Kervin Brisseaux is a designer, illustrator, and design director based in New York City. His illustration style incorporates influences from fashion, music, and other facets of pop culture.
What you'll need
Brisseaux chose the Basic Taper brush from Fresco’s Vector Brushes to add detail to the hat in the next step.
Next, Brisseaux set the brush size and smoothing to his liking. He then added a new layer and brushed small strokes to add detail to the top portion of the hat. If you’re using a stylus, experiment with the Pressure Dynamics option in the Brush Settings by turning it off and on to see how it affects your brushstrokes.
He tapped and held the Selection tool as he chose the brush selection tool, adjusted its size, and brushed over the areas he wanted to color later. The diagonal lines indicate areas outside of the selection. Remember, you can pinch, expand, and drag with two fingers to zoom in and out of the image as you work.
Next, he added a new layer, tapped the color circle and moved the color stops to find the right color. Then he chose the Paint Bucket and tapped the selected areas. The color covered the face, so Brisseaux held and dragged the color layer below the portrait layer he had previously created. He tapped Deselect from the bottom menu to return to normal viewing mode.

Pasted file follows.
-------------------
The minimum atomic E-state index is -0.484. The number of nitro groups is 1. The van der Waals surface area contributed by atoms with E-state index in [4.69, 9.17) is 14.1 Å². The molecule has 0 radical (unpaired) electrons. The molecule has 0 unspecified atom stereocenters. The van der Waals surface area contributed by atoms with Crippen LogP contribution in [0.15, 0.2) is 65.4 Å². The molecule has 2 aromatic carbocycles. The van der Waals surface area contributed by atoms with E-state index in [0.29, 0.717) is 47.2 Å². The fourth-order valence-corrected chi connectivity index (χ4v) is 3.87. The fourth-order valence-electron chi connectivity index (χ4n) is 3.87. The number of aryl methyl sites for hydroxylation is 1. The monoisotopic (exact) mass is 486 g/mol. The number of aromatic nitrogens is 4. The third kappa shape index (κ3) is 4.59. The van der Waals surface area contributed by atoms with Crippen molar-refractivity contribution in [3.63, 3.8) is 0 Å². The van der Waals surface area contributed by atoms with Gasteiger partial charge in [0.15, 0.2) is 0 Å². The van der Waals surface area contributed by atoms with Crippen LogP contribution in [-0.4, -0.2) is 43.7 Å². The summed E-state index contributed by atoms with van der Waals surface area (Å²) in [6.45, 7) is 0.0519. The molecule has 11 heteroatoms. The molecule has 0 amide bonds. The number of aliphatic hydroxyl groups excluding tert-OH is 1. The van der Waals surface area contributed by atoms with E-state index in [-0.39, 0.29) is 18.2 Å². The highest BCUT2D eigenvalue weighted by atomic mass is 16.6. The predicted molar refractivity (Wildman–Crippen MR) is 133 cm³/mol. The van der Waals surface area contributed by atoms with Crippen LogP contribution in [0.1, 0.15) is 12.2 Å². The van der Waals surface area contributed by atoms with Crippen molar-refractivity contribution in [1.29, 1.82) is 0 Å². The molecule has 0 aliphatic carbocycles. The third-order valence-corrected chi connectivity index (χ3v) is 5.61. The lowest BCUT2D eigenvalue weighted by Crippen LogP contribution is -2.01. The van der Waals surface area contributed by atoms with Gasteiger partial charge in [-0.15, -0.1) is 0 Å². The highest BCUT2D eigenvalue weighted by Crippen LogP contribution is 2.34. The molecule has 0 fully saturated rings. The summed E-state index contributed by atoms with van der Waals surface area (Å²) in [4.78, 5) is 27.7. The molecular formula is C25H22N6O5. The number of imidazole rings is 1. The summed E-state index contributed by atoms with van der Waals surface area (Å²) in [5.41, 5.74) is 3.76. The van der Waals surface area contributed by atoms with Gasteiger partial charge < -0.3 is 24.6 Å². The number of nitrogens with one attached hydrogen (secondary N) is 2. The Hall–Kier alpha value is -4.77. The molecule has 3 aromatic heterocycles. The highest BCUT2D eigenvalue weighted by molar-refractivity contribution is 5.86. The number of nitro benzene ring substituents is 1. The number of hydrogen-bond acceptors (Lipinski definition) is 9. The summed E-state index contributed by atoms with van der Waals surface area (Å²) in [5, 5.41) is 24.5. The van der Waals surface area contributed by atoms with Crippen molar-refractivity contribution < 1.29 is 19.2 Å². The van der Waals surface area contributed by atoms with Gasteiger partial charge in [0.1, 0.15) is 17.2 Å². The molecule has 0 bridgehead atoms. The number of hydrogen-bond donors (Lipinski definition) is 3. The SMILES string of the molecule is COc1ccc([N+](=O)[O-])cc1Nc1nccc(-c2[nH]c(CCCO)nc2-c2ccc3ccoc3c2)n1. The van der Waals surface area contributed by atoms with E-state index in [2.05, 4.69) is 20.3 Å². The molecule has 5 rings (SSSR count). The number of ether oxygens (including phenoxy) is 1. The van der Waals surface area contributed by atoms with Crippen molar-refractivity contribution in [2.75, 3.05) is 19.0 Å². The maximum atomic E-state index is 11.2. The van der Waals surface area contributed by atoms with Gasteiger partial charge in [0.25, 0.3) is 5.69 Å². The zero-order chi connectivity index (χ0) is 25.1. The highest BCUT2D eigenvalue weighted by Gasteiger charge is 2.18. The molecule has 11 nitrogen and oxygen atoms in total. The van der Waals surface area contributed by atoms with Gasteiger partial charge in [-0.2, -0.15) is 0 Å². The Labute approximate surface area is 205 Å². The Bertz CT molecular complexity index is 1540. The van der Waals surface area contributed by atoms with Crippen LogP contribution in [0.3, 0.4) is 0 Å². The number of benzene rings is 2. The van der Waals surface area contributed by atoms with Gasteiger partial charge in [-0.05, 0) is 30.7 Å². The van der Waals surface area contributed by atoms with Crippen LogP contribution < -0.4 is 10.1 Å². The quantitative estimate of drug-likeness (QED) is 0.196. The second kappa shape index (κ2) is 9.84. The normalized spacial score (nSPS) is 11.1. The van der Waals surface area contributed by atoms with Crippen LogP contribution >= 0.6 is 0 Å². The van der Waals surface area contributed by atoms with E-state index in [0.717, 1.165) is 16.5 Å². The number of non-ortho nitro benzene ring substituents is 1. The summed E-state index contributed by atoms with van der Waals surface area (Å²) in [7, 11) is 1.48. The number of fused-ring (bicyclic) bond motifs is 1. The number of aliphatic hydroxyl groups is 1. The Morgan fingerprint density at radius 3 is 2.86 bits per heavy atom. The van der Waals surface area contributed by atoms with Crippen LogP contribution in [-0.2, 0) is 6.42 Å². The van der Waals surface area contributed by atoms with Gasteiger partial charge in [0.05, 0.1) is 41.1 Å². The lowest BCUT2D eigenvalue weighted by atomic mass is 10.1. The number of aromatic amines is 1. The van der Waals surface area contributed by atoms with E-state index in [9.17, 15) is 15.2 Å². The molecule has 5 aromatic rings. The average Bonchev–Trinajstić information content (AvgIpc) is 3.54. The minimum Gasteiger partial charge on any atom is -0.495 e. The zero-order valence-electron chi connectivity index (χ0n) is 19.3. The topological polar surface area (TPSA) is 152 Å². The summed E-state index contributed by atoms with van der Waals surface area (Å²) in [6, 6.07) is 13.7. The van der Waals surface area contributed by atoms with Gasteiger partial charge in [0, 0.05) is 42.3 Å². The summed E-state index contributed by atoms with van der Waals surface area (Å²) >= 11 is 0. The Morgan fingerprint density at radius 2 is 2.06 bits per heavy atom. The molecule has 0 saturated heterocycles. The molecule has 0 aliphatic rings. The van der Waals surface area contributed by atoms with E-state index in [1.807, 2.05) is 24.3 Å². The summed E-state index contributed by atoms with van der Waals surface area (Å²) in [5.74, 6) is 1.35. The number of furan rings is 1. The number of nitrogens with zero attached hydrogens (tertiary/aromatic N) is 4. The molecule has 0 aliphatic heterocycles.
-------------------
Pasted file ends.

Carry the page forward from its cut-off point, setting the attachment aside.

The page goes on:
Brisseaux used vector brushes to paint areas of orange and yellow to add depth to the face. He then added detail and texture by mixing vector and pixel brushes. For example, he added a new layer and painted the collar with a Halftone brush from the Comics section of the Pixel brushes.
Throughout his process, Brisseaux used the Eraser tool to clean up the areas where he overpainted with a brush.
Experiment with a variety of vector and pixel brushes and their settings to combine patterns and colors to create vibrant comic-style compositions.